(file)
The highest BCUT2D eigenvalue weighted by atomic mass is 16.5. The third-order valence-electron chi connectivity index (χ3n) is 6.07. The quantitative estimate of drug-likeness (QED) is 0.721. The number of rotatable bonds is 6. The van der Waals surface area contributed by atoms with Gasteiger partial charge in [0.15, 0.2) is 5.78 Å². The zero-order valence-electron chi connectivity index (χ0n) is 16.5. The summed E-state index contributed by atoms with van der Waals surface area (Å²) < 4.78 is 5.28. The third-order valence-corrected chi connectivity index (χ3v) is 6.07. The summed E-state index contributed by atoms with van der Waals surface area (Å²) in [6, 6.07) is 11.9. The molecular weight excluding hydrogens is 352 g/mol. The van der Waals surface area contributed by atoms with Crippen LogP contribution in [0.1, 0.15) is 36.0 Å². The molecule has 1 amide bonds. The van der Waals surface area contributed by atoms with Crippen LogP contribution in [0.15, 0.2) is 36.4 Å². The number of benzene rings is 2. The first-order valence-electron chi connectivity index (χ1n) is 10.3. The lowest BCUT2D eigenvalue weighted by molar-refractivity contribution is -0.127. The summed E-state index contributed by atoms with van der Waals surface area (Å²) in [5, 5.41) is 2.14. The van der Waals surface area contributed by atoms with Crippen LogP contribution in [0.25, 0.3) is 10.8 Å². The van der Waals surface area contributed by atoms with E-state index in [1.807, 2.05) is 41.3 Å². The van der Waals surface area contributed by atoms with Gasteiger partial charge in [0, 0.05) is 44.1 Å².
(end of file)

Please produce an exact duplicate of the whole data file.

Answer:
The highest BCUT2D eigenvalue weighted by atomic mass is 16.5. The third-order valence-electron chi connectivity index (χ3n) is 6.07. The quantitative estimate of drug-likeness (QED) is 0.721. The number of rotatable bonds is 6. The van der Waals surface area contributed by atoms with Gasteiger partial charge in [0.15, 0.2) is 5.78 Å². The zero-order valence-electron chi connectivity index (χ0n) is 16.5. The summed E-state index contributed by atoms with van der Waals surface area (Å²) < 4.78 is 5.28. The third-order valence-corrected chi connectivity index (χ3v) is 6.07. The summed E-state index contributed by atoms with van der Waals surface area (Å²) in [6, 6.07) is 11.9. The molecular weight excluding hydrogens is 352 g/mol. The van der Waals surface area contributed by atoms with Crippen LogP contribution in [0.1, 0.15) is 36.0 Å². The molecule has 1 amide bonds. The van der Waals surface area contributed by atoms with Crippen LogP contribution in [0.15, 0.2) is 36.4 Å². The number of benzene rings is 2. The first-order valence-electron chi connectivity index (χ1n) is 10.3. The lowest BCUT2D eigenvalue weighted by molar-refractivity contribution is -0.127. The summed E-state index contributed by atoms with van der Waals surface area (Å²) in [5, 5.41) is 2.14. The van der Waals surface area contributed by atoms with Crippen LogP contribution in [0.25, 0.3) is 10.8 Å². The van der Waals surface area contributed by atoms with E-state index in [1.807, 2.05) is 41.3 Å². The van der Waals surface area contributed by atoms with Gasteiger partial charge in [0, 0.05) is 44.1 Å².